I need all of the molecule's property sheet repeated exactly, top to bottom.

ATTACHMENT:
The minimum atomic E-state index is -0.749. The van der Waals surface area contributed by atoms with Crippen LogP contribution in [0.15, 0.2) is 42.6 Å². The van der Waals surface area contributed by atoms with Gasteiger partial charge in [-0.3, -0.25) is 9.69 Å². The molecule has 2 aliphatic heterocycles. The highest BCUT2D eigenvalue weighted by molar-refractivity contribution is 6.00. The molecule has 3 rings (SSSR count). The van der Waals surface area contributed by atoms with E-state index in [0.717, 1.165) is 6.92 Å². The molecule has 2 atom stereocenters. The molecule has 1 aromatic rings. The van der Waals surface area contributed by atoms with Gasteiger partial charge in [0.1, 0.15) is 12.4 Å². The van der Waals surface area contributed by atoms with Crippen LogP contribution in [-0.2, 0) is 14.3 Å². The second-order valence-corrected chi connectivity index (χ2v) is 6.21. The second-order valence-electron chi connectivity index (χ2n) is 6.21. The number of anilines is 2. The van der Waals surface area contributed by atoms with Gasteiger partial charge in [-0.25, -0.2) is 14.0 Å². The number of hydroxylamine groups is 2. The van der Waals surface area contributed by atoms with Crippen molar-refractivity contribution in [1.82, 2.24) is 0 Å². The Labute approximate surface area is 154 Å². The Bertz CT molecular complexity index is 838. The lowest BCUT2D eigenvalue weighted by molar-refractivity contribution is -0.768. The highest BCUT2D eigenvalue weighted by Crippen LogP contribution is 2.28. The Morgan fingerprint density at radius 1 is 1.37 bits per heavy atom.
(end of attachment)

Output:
The minimum atomic E-state index is -0.749. The van der Waals surface area contributed by atoms with Crippen LogP contribution in [0.15, 0.2) is 42.6 Å². The van der Waals surface area contributed by atoms with Gasteiger partial charge in [-0.3, -0.25) is 9.69 Å². The molecule has 2 aliphatic heterocycles. The highest BCUT2D eigenvalue weighted by molar-refractivity contribution is 6.00. The molecule has 3 rings (SSSR count). The van der Waals surface area contributed by atoms with E-state index in [0.717, 1.165) is 6.92 Å². The molecule has 2 atom stereocenters. The molecule has 1 aromatic rings. The van der Waals surface area contributed by atoms with Gasteiger partial charge in [0.1, 0.15) is 12.4 Å². The van der Waals surface area contributed by atoms with Crippen LogP contribution in [-0.2, 0) is 14.3 Å². The second-order valence-corrected chi connectivity index (χ2v) is 6.21. The second-order valence-electron chi connectivity index (χ2n) is 6.21. The number of anilines is 2. The van der Waals surface area contributed by atoms with Gasteiger partial charge in [-0.25, -0.2) is 14.0 Å². The number of hydroxylamine groups is 2. The van der Waals surface area contributed by atoms with Crippen molar-refractivity contribution in [1.82, 2.24) is 0 Å². The Labute approximate surface area is 154 Å². The Bertz CT molecular complexity index is 838. The lowest BCUT2D eigenvalue weighted by molar-refractivity contribution is -0.768. The highest BCUT2D eigenvalue weighted by Crippen LogP contribution is 2.28. The Morgan fingerprint density at radius 1 is 1.37 bits per heavy atom.